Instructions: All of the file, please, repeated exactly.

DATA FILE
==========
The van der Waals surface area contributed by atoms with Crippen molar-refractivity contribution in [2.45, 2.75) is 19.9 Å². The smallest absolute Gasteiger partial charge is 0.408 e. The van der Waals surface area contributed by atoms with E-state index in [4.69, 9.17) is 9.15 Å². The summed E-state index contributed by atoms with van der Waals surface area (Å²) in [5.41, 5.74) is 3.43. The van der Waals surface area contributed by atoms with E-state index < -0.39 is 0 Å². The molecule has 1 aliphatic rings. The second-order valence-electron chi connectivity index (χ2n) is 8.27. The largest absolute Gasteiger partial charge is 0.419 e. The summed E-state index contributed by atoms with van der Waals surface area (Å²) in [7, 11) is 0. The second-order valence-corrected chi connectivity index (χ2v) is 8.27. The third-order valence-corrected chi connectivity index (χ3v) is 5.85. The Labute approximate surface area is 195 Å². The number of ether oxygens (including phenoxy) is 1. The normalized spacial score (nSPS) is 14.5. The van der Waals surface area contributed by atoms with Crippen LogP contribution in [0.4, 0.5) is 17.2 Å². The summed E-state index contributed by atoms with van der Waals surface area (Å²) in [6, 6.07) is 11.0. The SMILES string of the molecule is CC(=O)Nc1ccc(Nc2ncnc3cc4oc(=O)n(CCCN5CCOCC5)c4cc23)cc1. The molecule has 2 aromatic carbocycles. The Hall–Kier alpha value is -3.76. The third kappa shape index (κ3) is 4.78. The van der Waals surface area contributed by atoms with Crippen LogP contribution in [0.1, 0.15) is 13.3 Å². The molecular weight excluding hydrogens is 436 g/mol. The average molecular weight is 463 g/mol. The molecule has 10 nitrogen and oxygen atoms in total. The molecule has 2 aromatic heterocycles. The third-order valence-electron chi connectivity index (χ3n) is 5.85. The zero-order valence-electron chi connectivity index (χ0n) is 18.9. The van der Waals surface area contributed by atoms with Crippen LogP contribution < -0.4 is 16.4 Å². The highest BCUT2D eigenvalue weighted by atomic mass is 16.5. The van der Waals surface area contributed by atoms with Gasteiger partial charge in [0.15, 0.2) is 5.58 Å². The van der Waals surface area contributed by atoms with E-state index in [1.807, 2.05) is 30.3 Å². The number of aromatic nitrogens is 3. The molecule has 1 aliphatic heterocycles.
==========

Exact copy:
The van der Waals surface area contributed by atoms with Crippen molar-refractivity contribution in [2.45, 2.75) is 19.9 Å². The smallest absolute Gasteiger partial charge is 0.408 e. The van der Waals surface area contributed by atoms with E-state index in [4.69, 9.17) is 9.15 Å². The summed E-state index contributed by atoms with van der Waals surface area (Å²) in [5.41, 5.74) is 3.43. The van der Waals surface area contributed by atoms with E-state index < -0.39 is 0 Å². The molecule has 1 aliphatic rings. The second-order valence-electron chi connectivity index (χ2n) is 8.27. The largest absolute Gasteiger partial charge is 0.419 e. The summed E-state index contributed by atoms with van der Waals surface area (Å²) in [7, 11) is 0. The second-order valence-corrected chi connectivity index (χ2v) is 8.27. The third-order valence-corrected chi connectivity index (χ3v) is 5.85. The Labute approximate surface area is 195 Å². The number of ether oxygens (including phenoxy) is 1. The normalized spacial score (nSPS) is 14.5. The van der Waals surface area contributed by atoms with Crippen LogP contribution in [0.4, 0.5) is 17.2 Å². The summed E-state index contributed by atoms with van der Waals surface area (Å²) in [6, 6.07) is 11.0. The SMILES string of the molecule is CC(=O)Nc1ccc(Nc2ncnc3cc4oc(=O)n(CCCN5CCOCC5)c4cc23)cc1. The molecule has 2 aromatic carbocycles. The Hall–Kier alpha value is -3.76. The third kappa shape index (κ3) is 4.78. The van der Waals surface area contributed by atoms with Crippen LogP contribution in [0.1, 0.15) is 13.3 Å². The molecular weight excluding hydrogens is 436 g/mol. The average molecular weight is 463 g/mol. The molecule has 10 nitrogen and oxygen atoms in total. The molecule has 2 aromatic heterocycles. The third-order valence-electron chi connectivity index (χ3n) is 5.85. The zero-order valence-electron chi connectivity index (χ0n) is 18.9. The van der Waals surface area contributed by atoms with Crippen LogP contribution < -0.4 is 16.4 Å². The highest BCUT2D eigenvalue weighted by atomic mass is 16.5. The van der Waals surface area contributed by atoms with Gasteiger partial charge in [0.15, 0.2) is 5.58 Å². The van der Waals surface area contributed by atoms with E-state index in [1.807, 2.05) is 30.3 Å². The number of aromatic nitrogens is 3. The molecule has 1 aliphatic heterocycles.